So it’s been a tough hill to climb to get back into coding. Four years out from software engineering is a long time in itself; it probably didn’t help that what I was working on at my previous software engineering job wasn’t state of the art. It does, however, feel good to be in front of a computer and have the world at my fingertips (so to speak). If something doesn’t work, I can create it. Or something like that. At my old law firm, computers were treated as an afterthought, a technical convenience to a historically paper-driven practice. That was one particularly irksome attribute of law firms. Ours in particular bogged our computers down with cumbersome antivirus software, microsoft word plug-ins, security monitoring programs, and the like. Our internet was blocked. We couldn’t install new programs onto our laptops. We used an antiquated and buggy version of internet explorer. Even java was blocked, despite it being a necessity in certain scenarios to do our job. This was all to protect us, protect the law firm, and protect clients’ information and work product. Perhaps these safety measures are a necessary evil to doing the job, but that doesn’t mean they weren’t annoying as f***.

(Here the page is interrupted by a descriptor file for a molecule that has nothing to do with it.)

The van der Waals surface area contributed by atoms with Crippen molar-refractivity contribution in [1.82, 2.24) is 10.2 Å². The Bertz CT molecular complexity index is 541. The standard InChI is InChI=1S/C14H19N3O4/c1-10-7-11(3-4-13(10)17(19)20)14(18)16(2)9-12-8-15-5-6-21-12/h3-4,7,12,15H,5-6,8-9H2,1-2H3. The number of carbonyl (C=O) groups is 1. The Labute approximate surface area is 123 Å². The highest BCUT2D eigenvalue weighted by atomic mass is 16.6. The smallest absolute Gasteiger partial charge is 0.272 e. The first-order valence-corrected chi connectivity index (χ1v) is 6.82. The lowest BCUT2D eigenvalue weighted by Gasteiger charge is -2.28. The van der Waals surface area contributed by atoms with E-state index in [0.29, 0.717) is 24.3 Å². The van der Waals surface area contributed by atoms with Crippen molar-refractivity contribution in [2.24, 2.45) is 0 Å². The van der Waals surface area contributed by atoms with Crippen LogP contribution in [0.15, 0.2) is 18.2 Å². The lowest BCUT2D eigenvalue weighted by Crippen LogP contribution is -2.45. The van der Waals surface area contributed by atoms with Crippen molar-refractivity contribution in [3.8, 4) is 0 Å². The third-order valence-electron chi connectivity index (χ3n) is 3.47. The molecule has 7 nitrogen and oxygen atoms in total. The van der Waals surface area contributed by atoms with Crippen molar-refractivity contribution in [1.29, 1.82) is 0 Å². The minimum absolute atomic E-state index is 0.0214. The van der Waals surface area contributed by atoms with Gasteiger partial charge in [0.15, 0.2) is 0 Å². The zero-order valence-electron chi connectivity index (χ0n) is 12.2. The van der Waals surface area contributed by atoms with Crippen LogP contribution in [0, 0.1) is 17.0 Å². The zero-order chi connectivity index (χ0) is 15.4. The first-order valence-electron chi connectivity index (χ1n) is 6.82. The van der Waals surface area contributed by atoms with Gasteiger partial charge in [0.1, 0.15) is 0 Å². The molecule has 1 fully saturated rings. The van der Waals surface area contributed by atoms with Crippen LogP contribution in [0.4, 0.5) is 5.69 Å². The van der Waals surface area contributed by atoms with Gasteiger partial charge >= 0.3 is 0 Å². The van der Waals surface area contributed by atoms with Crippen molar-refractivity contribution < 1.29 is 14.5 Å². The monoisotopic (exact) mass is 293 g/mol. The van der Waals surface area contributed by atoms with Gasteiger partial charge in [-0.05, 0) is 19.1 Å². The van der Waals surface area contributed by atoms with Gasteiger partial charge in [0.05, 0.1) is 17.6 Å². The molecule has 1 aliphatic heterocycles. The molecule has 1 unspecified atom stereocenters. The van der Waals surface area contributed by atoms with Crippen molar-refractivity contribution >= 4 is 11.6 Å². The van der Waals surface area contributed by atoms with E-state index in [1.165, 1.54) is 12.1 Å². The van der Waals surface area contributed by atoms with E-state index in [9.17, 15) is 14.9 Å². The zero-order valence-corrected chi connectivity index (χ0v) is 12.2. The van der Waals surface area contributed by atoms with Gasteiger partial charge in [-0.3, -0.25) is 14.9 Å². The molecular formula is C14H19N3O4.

In my trek to return to the software engineering life, I’m starting out by doing things a little differently. Before going to law school, I skated by in computer science. I learned best practices as I encountered them in real-life and didn’t make much of an effort to expand my learning beyond what I was directly exposed to. I’m trying to start out on a new leaf. I’ve picked up a copy of Effective Java and am trying to understand some best practices before I encounter the problem. Lots of concepts are confusing, especially in light of my spotty knowledge. Despite these difficulties, I’m hoping that this will train me to be a better programmer than I was before law school and will hone my skills so that I can do better and more expressive things than before. I intend to drop in and discuss a few of my coding projects and learnings along the way. They will probably be too basic for most software engineers, but they’re really more of a chronicle for myself. I’m selfish like that. 😛
Oh and one more thing: Apparently, all the cool kids are using github these days. I didn’t even know what git was 3 months ago when I was first interviewing to come back. Now I’ve gotten with the times, and you can see some of my amateurish code at my Github page.